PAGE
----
Landlords face tenants' protest over high rents and poor housing

By staff writers
July 2, 2012

Private tenants and members of the campaign group ‘Housing for the 99%’ last week protested outside the National Landlords Association to call for an end to high rents and insecure, poor quality private rented housing. 

The issue has received renewed attention following the Prime Minister's suggestion that housing benefit should be abolished for people aged under 25. Critics point out that the bill for housing benefit is so high because there is no cap on private sector rents and insufficient social housing.

Passers-by and staff at the organisation’s offices were met by a crowd, including activists in sleeping bags and cardboard boxes, highlighting how unaffordable rents and cuts to housing benefit are increasingly putting private tenants at risk of homelessness.

“We’re here to highlight a broken housing system, which sees millions of people paying rip-off rents for atrocious housing,” said one of the group, Christine Haigh.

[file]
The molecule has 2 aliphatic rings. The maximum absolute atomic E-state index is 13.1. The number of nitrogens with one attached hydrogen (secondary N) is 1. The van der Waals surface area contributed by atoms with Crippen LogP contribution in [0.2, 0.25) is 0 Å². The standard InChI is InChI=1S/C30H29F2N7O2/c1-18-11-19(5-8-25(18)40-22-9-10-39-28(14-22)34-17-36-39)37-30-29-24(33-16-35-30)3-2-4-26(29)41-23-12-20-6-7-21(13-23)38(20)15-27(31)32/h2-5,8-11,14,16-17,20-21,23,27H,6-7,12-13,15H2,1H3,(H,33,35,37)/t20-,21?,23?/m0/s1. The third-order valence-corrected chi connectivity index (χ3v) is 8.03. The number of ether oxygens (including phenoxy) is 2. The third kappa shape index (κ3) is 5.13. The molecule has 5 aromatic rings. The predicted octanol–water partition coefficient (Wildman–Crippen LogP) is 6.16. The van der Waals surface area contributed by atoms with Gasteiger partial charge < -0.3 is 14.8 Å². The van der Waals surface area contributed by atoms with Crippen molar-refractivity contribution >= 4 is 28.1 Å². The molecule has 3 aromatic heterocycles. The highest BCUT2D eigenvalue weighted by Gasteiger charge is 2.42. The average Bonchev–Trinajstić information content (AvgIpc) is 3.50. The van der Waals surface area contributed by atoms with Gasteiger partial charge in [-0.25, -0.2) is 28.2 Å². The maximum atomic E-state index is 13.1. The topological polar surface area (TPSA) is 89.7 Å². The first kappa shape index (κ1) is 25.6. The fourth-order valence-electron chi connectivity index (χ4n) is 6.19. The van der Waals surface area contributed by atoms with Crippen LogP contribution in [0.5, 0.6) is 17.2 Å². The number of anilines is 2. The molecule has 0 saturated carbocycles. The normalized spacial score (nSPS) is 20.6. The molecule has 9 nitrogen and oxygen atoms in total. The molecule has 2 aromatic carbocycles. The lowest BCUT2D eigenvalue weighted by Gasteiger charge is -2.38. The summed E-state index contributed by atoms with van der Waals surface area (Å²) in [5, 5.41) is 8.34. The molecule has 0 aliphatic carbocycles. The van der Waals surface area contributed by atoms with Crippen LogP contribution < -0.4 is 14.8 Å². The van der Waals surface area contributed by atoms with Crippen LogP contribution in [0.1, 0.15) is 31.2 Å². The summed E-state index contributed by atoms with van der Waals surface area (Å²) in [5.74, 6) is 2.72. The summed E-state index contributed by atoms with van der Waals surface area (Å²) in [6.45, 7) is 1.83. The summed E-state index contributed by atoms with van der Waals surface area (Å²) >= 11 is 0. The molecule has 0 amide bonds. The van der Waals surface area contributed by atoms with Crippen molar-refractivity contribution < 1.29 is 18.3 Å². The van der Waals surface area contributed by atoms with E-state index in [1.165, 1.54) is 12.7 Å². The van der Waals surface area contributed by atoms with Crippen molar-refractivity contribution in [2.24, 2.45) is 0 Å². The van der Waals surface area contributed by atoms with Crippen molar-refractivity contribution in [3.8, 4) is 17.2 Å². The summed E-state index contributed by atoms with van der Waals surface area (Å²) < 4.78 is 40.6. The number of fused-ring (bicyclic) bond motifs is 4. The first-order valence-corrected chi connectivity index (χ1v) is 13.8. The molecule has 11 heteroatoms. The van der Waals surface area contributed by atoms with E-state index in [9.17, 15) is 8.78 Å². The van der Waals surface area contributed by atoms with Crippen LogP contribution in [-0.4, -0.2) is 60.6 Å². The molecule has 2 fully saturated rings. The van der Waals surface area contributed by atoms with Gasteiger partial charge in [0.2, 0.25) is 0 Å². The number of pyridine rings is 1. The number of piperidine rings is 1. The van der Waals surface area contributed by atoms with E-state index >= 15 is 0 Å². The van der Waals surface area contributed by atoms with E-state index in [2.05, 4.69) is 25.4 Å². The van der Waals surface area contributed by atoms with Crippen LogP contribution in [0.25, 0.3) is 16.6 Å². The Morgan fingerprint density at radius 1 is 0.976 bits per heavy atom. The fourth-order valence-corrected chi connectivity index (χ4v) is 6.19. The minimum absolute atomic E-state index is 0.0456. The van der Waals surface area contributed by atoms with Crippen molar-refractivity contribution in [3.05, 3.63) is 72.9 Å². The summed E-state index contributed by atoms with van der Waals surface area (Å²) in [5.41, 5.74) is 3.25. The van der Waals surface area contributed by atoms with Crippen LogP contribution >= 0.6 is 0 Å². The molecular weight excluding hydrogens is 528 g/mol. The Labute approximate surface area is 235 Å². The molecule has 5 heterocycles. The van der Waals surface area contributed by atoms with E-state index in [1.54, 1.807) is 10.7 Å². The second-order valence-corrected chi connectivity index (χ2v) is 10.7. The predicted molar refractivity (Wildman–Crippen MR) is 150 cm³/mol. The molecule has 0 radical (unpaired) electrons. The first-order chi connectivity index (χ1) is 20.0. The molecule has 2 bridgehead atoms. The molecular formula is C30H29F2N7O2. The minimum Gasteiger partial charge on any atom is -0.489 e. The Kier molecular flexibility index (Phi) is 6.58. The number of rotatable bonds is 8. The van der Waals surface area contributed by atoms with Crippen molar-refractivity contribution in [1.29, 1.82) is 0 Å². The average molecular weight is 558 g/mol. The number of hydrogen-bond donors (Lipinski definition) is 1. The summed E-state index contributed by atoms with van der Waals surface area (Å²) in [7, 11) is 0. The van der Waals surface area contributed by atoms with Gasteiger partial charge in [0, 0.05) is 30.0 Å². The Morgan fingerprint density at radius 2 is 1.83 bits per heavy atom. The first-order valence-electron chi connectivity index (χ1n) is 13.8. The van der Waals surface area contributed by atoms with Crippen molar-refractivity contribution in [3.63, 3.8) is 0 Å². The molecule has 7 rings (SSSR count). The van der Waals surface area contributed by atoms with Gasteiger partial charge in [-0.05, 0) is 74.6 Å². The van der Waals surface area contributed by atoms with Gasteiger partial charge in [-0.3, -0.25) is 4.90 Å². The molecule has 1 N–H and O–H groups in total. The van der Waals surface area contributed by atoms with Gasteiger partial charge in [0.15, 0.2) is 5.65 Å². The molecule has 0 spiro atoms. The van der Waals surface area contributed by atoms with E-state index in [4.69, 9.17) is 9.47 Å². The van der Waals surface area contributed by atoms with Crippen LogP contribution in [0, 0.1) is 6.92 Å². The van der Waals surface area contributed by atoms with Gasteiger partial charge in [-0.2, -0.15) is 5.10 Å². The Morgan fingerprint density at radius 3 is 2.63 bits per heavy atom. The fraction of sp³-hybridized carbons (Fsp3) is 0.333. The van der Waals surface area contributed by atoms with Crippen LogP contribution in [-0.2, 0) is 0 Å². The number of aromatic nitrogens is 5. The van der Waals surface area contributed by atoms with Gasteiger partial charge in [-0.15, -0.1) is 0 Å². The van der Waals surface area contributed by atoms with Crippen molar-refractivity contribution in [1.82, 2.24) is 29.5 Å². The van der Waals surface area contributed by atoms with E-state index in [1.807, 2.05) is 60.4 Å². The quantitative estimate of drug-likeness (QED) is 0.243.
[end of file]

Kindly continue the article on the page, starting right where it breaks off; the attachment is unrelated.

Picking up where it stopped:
She added, “The housing market is clearly failing everyone apart from greedy landlords. It’s time we invested in good quality public housing that ordinary people can actually afford to live in".

Private rents have increased at twice the rate of wages over the last decade. Yet statistics from the English Housing Survey show how private tenants are more likely to live in poor quality housing than people living in other types of housing. The past decade has seen a 1.3 million increase in the number of households in the private rented sector.

“High rents and vicious cuts to housing benefit are putting thousands of households at risk of poverty and homelessness,” insisted Haigh. “The answer is not to cut support for housing costs for the most vulnerable people in society but to bring in controls on runaway rents to stop us all footing the bill for the gigantic profits demanded by private sector landlords.”


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